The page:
Likely themes include:
- Climate change. Last year, President Obama urged Congress to pursue a bipartisan, market-based solution to climate change. When Congress did not act, the Obama administration proposed new limits on carbon emissions from new and existing power plants. While the regulations implementing these limits remain on the U.S. Environmental Protection Agency's drawing board, next week's speech may shed new light on the Obama administration's climate change plans.
- Renewable energy. The Obama administration has pushed for increases in the production and consumption of renewable energy in the U.S. On the production side, the Department of the Interior has highlighted the development of renewable energy resources on federal lands and waters as a regulatory priority for 2014. The Bureau of Ocean Energy Management held the first competitive auctions for leases for offshore wind project sites last year, with additional auctions expected in 2014. On the consumption side, in December President Obama ordered the federal government to use renewable sources for 20 percent of its electricity by 2020.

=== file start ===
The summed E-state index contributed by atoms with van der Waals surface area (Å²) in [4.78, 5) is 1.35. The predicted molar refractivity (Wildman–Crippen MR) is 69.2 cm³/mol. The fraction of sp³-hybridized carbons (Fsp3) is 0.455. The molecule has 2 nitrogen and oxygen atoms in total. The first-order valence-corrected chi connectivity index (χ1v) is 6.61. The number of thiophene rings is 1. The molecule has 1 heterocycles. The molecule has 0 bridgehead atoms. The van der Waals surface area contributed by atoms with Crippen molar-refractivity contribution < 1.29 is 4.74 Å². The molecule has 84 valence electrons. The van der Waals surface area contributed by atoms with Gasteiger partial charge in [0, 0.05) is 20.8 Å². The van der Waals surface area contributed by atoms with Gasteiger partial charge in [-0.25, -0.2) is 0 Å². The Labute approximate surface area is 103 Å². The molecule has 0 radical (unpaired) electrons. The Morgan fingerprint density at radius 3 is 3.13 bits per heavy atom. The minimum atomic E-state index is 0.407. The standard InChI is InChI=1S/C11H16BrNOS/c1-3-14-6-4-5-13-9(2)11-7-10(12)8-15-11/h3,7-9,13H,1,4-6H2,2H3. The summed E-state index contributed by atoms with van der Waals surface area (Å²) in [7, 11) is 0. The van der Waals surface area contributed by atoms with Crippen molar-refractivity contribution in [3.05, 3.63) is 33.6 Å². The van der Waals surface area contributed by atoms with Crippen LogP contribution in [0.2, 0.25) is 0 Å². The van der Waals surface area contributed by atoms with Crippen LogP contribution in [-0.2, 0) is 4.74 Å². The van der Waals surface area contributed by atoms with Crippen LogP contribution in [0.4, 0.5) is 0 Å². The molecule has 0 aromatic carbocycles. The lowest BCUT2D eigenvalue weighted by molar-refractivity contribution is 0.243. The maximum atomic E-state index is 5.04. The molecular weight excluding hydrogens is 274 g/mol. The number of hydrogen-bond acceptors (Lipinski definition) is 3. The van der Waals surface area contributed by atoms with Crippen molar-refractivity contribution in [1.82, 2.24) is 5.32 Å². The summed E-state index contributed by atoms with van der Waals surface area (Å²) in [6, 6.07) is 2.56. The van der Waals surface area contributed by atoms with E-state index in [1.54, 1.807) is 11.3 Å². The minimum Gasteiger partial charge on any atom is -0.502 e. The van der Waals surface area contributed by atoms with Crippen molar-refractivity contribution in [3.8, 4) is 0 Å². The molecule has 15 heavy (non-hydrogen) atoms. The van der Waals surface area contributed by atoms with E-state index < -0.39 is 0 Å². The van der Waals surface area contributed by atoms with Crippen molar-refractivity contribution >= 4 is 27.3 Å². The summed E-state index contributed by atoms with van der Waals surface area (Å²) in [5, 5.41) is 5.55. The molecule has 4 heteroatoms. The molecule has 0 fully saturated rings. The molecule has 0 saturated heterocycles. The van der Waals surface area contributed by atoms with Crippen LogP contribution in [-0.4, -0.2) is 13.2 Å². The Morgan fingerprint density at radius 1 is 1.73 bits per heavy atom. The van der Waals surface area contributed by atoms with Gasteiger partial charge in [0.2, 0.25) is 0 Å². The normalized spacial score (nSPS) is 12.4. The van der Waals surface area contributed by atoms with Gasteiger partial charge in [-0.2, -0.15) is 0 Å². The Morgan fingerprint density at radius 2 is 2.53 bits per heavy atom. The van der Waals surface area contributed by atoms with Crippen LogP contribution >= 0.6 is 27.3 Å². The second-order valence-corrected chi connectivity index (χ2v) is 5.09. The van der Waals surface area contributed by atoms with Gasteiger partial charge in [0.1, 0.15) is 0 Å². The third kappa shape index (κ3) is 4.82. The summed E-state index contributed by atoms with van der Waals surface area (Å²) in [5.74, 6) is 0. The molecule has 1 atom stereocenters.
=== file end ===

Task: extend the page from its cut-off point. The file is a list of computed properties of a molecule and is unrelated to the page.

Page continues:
- Natural gas. The production of natural gas from unconventional resources such as shale plays has revolutionized the U.S. energy economy. Compared to other fossil fuels, natural gas is widely considered to be more environmentally benign. Readily dispatchable natural gas-fired power plants can be a powerful complement to renewable resources, balancing out variations in power production from intermittent resources like wind. At the same time, the low cost of producing natural gas domestically is driving interest in exporting gas through pipelines and liquefied natural gas or LNG export terminals.
- Oil. As with natural gas, unconventional oil resources have similarly revolutionized the U.S. energy economy. In recent years, the U.S. has become a net exporter of oil, gasoline, and other petroleum fuels. Meanwhile, the proposed Keystone XL pipeline would increase shipments of Canadian oil to U.S. refineries, but the project relies on federal approvals that remain pending.
- Energy efficiency. President Obama has supported increases in energy efficiency in homes, industry, and transportation. In his 2013 State of the Union, he proposed to cut in half the energy wasted by our homes and
businesses over the next twenty years. Energy efficiency continues to be a popular theme.